This is a risk diagram from an organisation called EnHealth, a group of Health Departments nationally in Australia. It shows how the general public has a very low risk of asbestos-related disease as they are exposed to a very low background level of fibre in air, and it then explains different risk situations, for example, a home renovator who isn't choosing safe work methods may be at a medium risk of asbestos-related disease, and a builder or tradesperson, or another person that works with asbestos-containing materials from time to time, if they aren’t using a safe work method they may in fact be at a high risk.
In WA we use the Occupational Safety and Health Act and regulations. These apply in most WA workplaces, however, they don’t apply to minesites, Commonwealth workplaces, or offshore petroleum and oil.
We refer in the regulations to NOHSC Codes of Practice for safe removal of asbestos and management of control of asbestos. We don’t use the more recent Safe Work Australia Codes.
Asbestos registers are required at workplaces where there may be asbestos in the building, and these are basically an identification document prepared by a competent person that shows where asbestos materials are thought to be in that building. So it’s really important to have a look at those before doing work at those workplaces to make sure that any likely asbestos materials are identified and a safe work method is used. They’re not normally available for home situations.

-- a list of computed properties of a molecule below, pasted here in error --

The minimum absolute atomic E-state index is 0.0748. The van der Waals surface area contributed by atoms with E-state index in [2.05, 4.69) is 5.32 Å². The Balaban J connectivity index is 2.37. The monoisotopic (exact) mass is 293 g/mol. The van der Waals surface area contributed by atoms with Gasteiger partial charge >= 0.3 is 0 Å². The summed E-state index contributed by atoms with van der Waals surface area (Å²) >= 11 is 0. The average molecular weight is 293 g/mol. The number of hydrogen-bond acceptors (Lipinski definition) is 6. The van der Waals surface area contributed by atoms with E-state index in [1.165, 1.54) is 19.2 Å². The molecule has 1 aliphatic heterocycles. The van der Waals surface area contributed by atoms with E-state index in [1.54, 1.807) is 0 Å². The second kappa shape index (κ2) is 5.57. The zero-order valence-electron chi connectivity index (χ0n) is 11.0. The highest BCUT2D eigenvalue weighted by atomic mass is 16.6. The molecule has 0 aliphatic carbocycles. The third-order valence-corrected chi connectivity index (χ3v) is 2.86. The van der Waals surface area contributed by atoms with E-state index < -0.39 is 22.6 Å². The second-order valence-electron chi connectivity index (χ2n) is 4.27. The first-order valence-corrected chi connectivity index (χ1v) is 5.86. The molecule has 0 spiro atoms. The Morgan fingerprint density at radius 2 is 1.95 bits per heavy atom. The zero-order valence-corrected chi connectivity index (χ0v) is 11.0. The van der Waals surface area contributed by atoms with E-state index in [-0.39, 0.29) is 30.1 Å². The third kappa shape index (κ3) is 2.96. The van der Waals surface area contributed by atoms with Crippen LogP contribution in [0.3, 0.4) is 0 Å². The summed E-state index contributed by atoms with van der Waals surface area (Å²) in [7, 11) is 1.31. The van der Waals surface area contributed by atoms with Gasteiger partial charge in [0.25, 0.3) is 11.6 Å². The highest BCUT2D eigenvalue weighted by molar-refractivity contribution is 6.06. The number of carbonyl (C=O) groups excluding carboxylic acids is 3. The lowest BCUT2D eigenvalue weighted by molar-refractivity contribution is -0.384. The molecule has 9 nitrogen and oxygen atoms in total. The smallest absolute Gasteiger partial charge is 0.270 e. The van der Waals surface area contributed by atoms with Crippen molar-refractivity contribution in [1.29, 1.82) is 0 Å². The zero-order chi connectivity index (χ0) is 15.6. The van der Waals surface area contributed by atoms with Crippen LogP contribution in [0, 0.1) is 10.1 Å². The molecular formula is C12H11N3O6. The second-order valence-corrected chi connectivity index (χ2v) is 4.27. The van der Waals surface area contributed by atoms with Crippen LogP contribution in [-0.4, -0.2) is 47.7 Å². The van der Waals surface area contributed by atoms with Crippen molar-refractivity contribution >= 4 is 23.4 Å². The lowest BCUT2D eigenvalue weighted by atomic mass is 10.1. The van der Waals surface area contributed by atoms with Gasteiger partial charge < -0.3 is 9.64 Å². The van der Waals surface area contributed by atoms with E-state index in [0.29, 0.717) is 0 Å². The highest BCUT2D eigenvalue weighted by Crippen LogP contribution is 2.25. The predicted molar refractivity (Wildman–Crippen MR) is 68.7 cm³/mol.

The types of asbestos removal licence in WA include an unrestricted licence. Now this licence is required to remove nay quantity of friable asbestos, so such removal needs to be done by either the holder of an unrestricted licence or a person employed or engaged by such a person, and in accordance with the Code of Practice for the Safe Removal of Asbestos.